CALLS are being made for the National Grid to help the community it angered after chopping down woodland.
The power giant has axed dozens of trees around Mollison Rise in Whiteley to allow it to safely carry out vital repairs to overhead cables.
But the company removed more than it should have and has left locals furious because of the damage it has caused to wildlife and the environment.
The work is part of an ongoing project to refurbish pylons and powerlines from Lovedean to Fawley.
Ward councillor Sam Newman-McKie said: ‘I have asked them for a community grant.
‘The National Grid does a lot of community work, but it is mostly around the science and technology field, which is understandable given what it does.
‘But what I’d be looking for is something that could help the people of Whiteley, maybe for the Scouts or our fantastic football team Whiteley Wanderers.
‘There’s a lot of things around here that people would like that it could possibly help with.
‘It’s said all along it would replant the trees – I just want someone from the National Grid to say “sorry, here’s our offer of goodwill”.
‘It’s scored a massive own goal with the PR. It needs to repair the relationship with the community. ‘I’ve handed it over to the parish council and asked it to see what it can come up with.’
A community liaison from the National Grid went to a recent meeting of Whiteley Parish Council where he faced angry residents.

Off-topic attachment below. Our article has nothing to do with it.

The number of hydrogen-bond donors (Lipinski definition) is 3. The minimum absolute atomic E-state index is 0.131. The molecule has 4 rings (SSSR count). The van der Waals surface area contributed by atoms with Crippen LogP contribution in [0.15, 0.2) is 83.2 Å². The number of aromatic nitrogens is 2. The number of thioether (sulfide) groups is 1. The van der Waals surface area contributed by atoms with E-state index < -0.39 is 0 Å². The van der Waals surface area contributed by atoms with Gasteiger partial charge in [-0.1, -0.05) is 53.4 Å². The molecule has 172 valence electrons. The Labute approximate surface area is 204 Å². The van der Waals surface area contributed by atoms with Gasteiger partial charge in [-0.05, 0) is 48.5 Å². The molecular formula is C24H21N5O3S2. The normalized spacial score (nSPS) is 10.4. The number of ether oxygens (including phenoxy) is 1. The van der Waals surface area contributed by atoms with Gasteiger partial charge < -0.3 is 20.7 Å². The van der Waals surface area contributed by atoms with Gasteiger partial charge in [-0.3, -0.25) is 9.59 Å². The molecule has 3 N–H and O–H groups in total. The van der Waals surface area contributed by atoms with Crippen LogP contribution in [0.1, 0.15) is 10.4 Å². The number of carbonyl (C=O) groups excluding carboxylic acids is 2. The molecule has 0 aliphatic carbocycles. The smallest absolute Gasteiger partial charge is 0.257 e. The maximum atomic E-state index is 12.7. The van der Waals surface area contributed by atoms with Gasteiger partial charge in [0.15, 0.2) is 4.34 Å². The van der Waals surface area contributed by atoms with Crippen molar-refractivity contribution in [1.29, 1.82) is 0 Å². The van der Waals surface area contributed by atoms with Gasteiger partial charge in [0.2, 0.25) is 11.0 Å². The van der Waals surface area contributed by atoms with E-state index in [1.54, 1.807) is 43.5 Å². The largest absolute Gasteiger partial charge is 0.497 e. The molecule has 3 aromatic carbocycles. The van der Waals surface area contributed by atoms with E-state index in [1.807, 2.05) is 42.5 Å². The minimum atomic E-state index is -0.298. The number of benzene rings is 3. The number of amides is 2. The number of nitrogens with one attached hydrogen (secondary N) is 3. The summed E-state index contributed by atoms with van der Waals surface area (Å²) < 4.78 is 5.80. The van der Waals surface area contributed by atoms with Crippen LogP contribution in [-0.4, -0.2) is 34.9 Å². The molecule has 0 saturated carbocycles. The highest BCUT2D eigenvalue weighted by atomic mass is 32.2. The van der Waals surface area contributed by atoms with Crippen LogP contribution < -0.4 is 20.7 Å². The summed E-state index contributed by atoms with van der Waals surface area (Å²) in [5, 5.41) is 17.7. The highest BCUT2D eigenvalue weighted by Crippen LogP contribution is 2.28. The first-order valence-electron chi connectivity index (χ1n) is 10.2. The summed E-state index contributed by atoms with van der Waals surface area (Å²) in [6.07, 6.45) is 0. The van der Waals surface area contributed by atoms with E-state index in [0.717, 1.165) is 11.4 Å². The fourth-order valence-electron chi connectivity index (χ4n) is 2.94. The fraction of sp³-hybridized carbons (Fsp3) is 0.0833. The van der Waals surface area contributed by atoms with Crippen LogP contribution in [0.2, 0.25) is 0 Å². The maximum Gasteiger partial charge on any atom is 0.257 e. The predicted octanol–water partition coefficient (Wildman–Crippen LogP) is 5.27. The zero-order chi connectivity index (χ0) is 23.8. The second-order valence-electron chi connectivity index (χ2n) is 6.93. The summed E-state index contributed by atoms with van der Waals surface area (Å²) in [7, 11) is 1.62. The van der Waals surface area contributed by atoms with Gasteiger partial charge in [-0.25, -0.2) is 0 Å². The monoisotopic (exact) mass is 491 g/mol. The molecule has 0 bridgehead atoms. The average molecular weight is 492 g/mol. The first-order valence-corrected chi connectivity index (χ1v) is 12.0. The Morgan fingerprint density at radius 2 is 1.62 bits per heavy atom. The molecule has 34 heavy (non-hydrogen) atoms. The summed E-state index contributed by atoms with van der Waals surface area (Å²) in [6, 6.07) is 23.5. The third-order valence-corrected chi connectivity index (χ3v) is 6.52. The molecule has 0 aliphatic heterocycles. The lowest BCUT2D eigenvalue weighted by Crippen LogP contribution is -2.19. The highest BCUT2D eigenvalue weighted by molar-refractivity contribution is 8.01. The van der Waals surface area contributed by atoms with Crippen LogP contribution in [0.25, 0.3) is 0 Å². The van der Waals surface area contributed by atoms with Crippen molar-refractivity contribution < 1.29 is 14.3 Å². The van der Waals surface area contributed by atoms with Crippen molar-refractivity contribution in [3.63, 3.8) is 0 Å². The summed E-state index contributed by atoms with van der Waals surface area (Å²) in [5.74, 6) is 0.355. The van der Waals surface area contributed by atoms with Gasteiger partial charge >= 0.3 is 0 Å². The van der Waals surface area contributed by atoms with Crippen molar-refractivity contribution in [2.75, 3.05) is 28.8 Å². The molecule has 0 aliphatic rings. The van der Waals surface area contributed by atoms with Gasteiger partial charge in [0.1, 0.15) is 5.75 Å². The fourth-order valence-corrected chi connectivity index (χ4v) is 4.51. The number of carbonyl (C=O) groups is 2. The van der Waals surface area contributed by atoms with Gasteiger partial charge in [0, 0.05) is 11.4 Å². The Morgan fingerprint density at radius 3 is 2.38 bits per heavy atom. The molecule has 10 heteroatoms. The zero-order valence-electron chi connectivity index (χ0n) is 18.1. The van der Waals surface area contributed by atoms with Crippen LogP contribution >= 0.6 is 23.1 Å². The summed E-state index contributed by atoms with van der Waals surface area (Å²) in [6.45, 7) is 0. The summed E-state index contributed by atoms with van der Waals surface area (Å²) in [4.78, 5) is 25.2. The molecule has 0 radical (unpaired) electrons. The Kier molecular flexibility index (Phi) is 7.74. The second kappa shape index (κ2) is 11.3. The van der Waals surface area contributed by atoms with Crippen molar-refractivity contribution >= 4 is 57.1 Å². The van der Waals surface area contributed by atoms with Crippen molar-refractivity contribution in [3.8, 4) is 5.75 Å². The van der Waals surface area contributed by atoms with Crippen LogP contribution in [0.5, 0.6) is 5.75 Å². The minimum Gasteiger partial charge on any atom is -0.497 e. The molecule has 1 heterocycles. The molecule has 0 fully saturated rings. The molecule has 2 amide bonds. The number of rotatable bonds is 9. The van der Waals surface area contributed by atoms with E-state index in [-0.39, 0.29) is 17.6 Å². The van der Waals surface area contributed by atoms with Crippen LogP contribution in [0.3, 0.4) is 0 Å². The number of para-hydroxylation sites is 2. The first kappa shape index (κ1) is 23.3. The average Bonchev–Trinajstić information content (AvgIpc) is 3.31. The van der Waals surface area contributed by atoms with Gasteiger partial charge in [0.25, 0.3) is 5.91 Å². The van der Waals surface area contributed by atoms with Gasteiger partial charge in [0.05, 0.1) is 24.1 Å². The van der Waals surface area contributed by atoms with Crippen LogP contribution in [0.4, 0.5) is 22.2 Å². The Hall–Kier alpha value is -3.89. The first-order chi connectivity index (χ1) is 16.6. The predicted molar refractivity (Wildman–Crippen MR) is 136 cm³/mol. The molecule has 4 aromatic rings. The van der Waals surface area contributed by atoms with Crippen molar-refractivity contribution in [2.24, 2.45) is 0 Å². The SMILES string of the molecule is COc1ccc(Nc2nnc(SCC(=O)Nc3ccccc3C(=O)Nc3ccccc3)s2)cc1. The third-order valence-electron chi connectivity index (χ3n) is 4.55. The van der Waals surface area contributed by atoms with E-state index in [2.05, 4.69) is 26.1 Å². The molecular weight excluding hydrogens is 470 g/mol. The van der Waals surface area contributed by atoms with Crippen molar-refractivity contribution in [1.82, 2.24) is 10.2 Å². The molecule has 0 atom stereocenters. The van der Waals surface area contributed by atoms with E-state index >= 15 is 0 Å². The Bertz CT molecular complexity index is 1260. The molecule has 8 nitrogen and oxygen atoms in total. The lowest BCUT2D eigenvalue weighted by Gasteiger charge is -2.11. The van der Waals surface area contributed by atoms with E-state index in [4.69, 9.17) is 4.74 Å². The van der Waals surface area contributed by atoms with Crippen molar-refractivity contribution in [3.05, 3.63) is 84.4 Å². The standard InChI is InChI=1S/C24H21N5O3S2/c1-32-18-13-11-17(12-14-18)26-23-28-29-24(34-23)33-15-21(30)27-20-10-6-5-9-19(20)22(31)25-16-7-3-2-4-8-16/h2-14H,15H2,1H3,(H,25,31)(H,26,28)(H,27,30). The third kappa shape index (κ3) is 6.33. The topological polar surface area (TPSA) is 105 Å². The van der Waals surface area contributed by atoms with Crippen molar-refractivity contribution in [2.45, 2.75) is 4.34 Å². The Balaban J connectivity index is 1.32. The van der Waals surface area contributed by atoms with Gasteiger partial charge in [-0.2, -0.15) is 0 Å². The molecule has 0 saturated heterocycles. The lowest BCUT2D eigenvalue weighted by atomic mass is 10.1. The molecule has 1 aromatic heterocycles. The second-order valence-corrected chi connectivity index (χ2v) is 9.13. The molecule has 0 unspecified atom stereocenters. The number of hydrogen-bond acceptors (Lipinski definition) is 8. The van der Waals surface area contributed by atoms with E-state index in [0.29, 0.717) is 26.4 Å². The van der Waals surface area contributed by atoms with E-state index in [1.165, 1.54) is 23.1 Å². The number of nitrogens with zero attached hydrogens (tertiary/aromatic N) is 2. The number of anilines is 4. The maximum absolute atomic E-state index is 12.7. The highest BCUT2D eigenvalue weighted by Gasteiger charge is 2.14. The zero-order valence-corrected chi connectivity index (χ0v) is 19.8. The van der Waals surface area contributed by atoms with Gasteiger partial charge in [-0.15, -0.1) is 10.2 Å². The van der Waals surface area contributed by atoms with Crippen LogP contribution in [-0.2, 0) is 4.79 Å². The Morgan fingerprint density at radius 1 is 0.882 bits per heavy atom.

Cllr Newman-McKie added: ‘He said at the meeting that he would take the suggestion back to head office and they would look favourably at it.’
The National Grid said it will start replanting and carrying out landscaping work in September.
A spokesman said: ‘Before beginning any project we carefully consider the potential environmental effects of our work.
‘We liaise closely with the relevant local authorities to ensure any potential impact on the environment is avoided wherever possible.
‘In certain places we will aim to enhance biodiversity by providing new bird and bat boxes, planting additional woodland and hedgerows and delivering habitat management work.
‘This will benefit a wide variety of species, including the hazel dormouse, which is a European protected species.’
Anyone with questions about the work can call free on 0800 3777342 or email firstname.lastname@example.org.